This joint family system appears to be traditional among both the tribal
and non-tribal village communities of Assam; it is based on blood relationship.
In the case of inheritance, the Dayabhaga system was followed
in olden days, as at present. As long as the father lives, the sons cannot
claim any share in the property. So the father is the centre of the family
and he rules supreme. There are a few tribal societies which follow the
matriarchal system. The Khasi is one among them. They look upon the mother
as the centre of the clan. The mother's property goes to her daughters.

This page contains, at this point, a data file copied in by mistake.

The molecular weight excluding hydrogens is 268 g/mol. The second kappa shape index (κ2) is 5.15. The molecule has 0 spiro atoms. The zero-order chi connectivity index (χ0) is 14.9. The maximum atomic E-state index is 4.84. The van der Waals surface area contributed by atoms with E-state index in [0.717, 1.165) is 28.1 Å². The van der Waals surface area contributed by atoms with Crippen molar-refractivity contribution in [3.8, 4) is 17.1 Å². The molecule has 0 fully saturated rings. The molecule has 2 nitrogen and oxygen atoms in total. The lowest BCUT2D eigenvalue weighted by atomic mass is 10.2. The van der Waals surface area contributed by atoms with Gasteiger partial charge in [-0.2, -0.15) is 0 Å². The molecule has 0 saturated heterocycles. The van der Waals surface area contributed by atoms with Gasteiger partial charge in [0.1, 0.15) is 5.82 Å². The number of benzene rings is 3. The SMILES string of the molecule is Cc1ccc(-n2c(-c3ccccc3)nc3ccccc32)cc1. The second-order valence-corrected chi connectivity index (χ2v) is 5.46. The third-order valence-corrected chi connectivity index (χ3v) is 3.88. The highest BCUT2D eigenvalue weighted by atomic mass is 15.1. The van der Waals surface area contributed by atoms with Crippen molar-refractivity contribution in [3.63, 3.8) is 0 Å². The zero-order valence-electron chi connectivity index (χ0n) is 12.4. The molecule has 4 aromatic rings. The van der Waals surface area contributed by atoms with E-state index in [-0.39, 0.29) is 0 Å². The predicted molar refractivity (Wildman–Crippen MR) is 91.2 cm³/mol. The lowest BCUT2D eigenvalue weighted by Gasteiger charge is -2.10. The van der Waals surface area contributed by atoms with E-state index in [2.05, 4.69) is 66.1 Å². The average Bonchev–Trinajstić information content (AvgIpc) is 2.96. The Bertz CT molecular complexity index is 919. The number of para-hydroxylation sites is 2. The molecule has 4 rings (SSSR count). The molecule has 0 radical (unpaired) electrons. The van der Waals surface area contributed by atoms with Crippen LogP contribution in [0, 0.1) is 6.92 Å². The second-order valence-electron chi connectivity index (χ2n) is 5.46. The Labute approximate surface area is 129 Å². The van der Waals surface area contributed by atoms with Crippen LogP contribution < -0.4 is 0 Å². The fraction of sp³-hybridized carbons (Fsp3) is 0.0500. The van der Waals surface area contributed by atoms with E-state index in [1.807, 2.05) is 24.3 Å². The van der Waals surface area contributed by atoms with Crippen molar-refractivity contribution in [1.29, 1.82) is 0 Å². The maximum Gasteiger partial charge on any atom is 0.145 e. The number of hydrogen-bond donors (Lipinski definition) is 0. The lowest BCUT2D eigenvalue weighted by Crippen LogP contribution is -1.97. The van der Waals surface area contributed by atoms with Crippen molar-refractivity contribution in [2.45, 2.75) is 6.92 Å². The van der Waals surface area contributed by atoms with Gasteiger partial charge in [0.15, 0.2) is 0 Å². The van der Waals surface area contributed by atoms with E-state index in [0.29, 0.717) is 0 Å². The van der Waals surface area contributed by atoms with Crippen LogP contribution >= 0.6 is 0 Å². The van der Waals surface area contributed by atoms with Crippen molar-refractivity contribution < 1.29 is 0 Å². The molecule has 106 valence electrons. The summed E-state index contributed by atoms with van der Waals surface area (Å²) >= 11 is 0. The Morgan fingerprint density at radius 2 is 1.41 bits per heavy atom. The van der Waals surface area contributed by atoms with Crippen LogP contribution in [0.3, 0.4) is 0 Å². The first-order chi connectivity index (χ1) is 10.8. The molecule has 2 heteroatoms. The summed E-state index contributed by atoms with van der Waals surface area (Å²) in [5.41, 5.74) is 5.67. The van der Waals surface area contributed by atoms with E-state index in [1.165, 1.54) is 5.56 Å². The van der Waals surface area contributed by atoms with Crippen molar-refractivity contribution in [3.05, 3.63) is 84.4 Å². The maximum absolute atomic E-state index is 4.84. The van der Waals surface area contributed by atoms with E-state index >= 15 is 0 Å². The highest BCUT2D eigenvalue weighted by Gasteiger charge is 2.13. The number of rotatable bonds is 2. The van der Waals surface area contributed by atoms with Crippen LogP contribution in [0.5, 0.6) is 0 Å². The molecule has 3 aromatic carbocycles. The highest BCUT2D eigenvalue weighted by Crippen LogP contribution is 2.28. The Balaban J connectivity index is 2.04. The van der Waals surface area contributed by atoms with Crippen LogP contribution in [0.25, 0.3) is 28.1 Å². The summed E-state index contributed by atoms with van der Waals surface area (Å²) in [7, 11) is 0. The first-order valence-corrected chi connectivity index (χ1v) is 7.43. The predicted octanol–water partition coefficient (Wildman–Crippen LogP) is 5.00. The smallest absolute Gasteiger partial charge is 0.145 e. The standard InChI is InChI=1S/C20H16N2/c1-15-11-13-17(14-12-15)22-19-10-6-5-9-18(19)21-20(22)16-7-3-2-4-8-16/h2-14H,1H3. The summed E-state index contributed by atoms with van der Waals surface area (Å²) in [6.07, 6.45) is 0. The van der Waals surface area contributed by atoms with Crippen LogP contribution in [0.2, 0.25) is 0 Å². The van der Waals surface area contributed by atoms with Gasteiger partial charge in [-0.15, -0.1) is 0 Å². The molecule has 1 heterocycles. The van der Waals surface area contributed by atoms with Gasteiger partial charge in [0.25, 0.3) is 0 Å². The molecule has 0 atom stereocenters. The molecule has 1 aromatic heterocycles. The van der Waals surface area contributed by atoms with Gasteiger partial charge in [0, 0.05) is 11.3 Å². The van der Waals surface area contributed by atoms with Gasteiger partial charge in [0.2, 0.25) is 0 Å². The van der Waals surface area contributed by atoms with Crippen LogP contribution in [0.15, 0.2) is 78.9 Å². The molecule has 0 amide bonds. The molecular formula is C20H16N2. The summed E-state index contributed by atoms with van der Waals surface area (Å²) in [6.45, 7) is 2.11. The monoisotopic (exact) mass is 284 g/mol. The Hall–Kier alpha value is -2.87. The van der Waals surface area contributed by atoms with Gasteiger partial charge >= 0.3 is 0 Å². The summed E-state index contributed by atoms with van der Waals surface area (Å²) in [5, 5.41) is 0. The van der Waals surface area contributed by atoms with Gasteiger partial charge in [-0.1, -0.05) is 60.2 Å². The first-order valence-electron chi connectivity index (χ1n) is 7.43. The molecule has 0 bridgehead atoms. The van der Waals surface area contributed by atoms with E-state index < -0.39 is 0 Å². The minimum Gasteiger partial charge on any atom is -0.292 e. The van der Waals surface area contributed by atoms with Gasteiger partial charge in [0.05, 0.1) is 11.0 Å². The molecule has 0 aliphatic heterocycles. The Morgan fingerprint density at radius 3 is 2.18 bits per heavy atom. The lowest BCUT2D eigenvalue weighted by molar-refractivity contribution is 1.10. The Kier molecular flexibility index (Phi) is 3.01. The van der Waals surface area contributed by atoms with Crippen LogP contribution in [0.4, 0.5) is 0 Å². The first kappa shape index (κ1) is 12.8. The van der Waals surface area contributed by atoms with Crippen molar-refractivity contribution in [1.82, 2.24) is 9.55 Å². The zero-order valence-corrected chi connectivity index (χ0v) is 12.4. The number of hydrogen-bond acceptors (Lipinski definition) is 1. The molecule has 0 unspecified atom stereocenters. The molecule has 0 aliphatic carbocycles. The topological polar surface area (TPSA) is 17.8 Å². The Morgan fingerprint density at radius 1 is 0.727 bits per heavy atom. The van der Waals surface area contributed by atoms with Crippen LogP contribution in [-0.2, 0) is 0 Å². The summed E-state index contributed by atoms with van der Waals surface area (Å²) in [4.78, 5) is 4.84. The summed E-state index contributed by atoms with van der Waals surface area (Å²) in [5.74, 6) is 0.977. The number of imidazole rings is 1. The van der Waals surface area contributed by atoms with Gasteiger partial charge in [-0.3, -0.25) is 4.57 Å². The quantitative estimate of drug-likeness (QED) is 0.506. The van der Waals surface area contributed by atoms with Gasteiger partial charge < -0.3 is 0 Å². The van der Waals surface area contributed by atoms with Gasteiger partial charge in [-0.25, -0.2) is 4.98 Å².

When there is no daughter, the property goes to the youngest daughter
of the mother's sister. The Garos also follow a similar system in the
Garo Hills. Among the Dimasa-Kacharis the prevalent custom is that the
sons inherit their father's properties and the girls inherit their
mothers properties. When there is no children of their own their relatives
inherit the properties. Though Assamese women are given an honoured position,
no other community in Assam follows the matrilineal inheritance system.
The common paternal system governs general Assamese society.